Published at Saturday, May 19th, 2018 - 02:26:25 AM. Home Design. By Diana Wulf.
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The most formal and least natural effect is of course derived from strict symmetry, while asymmetrical balance can produce a clear, logical composition, which is also more stimulating and less contrived. Neither do geometrical shapes necessarily imply straight lines and right‐angles. Curved lines are softer and more natural in feel than straight ones, but to maintain the underlying strength of the design, the radius of the curve should equal or be proportionate to other prominent lines in the garden.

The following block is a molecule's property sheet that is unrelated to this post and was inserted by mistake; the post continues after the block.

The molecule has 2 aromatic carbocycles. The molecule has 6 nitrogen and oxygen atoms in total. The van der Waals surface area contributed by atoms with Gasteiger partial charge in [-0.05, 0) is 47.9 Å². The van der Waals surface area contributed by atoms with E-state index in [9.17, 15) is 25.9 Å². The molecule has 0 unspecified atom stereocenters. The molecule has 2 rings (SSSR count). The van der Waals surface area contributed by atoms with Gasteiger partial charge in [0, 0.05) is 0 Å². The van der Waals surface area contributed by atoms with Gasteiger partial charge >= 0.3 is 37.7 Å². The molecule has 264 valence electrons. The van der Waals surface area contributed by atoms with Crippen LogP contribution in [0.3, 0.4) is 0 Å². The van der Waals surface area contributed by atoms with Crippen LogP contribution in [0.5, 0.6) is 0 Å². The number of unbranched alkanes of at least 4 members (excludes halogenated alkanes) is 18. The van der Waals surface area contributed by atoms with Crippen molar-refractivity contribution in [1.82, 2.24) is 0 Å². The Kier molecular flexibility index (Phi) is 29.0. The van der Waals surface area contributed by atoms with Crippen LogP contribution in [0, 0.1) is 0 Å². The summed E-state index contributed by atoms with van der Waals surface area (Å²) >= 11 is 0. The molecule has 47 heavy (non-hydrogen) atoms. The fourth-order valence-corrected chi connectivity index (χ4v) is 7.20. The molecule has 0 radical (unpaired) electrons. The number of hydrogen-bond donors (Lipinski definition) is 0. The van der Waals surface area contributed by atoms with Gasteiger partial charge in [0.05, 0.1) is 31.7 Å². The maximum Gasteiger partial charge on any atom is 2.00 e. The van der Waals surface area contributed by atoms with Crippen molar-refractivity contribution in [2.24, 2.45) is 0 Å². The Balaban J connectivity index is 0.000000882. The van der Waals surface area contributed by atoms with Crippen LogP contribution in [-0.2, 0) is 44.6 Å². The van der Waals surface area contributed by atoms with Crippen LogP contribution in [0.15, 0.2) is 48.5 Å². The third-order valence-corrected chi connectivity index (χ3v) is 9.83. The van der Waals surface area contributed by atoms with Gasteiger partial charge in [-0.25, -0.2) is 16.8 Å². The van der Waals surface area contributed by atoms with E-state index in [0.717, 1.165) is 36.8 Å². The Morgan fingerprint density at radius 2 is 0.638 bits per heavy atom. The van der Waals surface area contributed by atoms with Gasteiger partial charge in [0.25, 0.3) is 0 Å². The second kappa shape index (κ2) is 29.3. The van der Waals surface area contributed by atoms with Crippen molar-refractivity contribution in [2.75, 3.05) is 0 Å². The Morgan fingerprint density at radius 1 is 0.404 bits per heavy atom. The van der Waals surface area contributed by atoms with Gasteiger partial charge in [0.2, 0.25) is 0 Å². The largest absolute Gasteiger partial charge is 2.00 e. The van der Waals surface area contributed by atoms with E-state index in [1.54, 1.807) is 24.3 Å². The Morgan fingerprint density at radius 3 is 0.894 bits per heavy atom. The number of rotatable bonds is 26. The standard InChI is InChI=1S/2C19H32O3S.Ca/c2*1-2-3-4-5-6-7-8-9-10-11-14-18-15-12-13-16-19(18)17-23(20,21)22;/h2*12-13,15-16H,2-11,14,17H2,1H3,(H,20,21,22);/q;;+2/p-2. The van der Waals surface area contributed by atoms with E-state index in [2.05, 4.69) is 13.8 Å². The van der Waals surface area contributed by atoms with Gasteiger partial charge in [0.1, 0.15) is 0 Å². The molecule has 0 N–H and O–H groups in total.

Time‐travelling back a few years, the best option for doors between house and garden were central‐opening double doors (French doors) which are still popular today. Fifty‐ish years ago, sliding patio doors enabled us to embrace more light in the home. Typically, these comprised two panes of glass that could slide left or right within side‐by‐side parallel grooves so that, when closed, natural light and a good view could be enjoyed. To open, one door would slide to overlap with the other door so that the total width of the opening was similar to that of French doors. Another down‐side of sliding doors is that they all too often became 'sticking' doors which became worse with the introduction of double glazing, doubling the weight of the doors and reducing the glass to frame ratio.
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